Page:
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Title: The articulation of Roman religion in the Latin historians Livy, Tacitus and Ammianus Marcellinus
Author: Davies, Jason Peter
Awarding Body: University of London
Current Institution: University College London (University of London)
Date of Award: 1999
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Abstract:
This thesis examines religion in the Latin historians Livy, Tacitus and Ammianus Marcellinus. It differs from the majority of its predecessors in that it is primarily focussed on distinguishing religion as a system of knowledge rather than an issue of simple 'belief' or 'rejection'. To this end, different sections examine the presentation of the religious material and endeavour to integrate the style and language of each historian into an understanding of religion as an interpretative knowledge-system. This examination provides insight into the details and proprieties of religious statements both within the texts of authors concerned and (to a lesser extent) into their societies. It is argued that each historian constructs paganism in such a way as to provide a meaningful model of religious practice specifically for the political and social climate to which he belonged: rather than attempting to present an 'objective' and 'accurate' representation of religion (with which the historian then either agrees or disagrees), he is designing and reifying a model which is more or less traditional: the religious systems in these authors are intended to instruct the reader. As such, issues of 'belief' or 'scepticism' prove to be rather redundant and anachronistic. Instead a more nuanced analysis of various levels of discrimination emerges: it is argued, for instance, that the existence of prodigies as harbingers of doom and the gods' ill-will is never questioned (as has often been asserted) but what is at stake is whether specific items belong in that category or not. It emerges that to make any statement about religious matters is to appropriate a high degree of authority: thus aspects of propriety and authorial persona must be considered in comparing the three very different accounts. Religion was a complex interpretative system and a central facet of historiography. Ironically the historians examined here, far from being strong dissenters, were possibly the strongest literary allies of the civic religion of Rome.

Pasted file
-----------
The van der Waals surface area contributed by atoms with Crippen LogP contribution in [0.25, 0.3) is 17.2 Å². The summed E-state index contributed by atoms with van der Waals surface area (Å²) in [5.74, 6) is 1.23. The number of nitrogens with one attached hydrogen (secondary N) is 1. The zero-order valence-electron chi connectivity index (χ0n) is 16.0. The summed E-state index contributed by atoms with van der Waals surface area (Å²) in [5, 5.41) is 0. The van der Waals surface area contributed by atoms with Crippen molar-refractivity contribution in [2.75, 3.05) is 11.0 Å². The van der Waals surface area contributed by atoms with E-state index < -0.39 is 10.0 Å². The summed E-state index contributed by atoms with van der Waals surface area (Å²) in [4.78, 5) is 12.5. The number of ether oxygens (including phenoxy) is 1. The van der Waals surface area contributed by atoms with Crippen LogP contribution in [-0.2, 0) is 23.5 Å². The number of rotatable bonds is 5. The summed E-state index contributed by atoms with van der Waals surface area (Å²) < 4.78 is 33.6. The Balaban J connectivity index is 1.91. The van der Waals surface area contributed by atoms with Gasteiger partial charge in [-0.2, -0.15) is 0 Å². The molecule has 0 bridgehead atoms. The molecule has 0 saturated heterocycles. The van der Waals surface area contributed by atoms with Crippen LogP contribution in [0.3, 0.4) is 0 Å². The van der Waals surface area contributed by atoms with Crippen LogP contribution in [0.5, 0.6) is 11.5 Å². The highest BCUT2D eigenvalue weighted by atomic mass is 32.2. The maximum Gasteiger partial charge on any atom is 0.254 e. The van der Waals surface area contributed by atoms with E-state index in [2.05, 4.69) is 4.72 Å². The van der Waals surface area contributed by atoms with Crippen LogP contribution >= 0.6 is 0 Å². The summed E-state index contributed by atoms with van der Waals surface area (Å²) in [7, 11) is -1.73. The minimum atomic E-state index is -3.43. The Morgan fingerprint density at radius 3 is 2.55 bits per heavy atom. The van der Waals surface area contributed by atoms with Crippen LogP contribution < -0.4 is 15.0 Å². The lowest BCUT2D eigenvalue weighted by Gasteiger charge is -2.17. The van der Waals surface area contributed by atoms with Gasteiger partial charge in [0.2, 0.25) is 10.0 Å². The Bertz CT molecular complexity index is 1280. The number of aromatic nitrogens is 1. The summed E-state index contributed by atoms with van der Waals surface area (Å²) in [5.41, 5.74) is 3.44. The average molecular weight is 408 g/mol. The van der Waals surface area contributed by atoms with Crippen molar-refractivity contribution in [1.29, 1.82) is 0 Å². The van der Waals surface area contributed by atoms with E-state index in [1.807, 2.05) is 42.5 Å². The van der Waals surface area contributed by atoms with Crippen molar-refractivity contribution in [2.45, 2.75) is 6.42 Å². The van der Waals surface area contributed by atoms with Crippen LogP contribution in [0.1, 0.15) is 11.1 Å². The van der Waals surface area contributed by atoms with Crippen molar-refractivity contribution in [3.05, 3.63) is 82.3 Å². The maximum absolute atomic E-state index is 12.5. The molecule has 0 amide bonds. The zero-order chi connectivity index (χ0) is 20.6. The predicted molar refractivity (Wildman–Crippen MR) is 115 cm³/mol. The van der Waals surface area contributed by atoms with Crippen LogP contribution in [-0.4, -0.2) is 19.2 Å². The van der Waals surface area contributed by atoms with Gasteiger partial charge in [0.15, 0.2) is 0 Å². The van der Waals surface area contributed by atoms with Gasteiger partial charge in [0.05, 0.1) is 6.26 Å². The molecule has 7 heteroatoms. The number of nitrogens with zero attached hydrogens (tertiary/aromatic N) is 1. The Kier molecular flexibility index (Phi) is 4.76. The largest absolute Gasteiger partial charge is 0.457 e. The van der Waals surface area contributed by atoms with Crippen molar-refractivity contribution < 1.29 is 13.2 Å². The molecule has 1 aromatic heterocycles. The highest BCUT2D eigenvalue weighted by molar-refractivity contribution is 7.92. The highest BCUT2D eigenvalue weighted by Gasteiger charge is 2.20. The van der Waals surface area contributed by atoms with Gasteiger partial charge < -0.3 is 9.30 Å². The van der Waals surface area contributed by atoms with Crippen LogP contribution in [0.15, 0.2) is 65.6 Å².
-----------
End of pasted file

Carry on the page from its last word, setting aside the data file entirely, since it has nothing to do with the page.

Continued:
Supervisor: Not available Sponsor: Not available
Qualification Name: Thesis (Ph.D.) Qualification Level: Doctoral
EThOS ID: uk.bl.ethos.321893  DOI: Not available
Keywords: Textual analysis; Paganism; Civic religion
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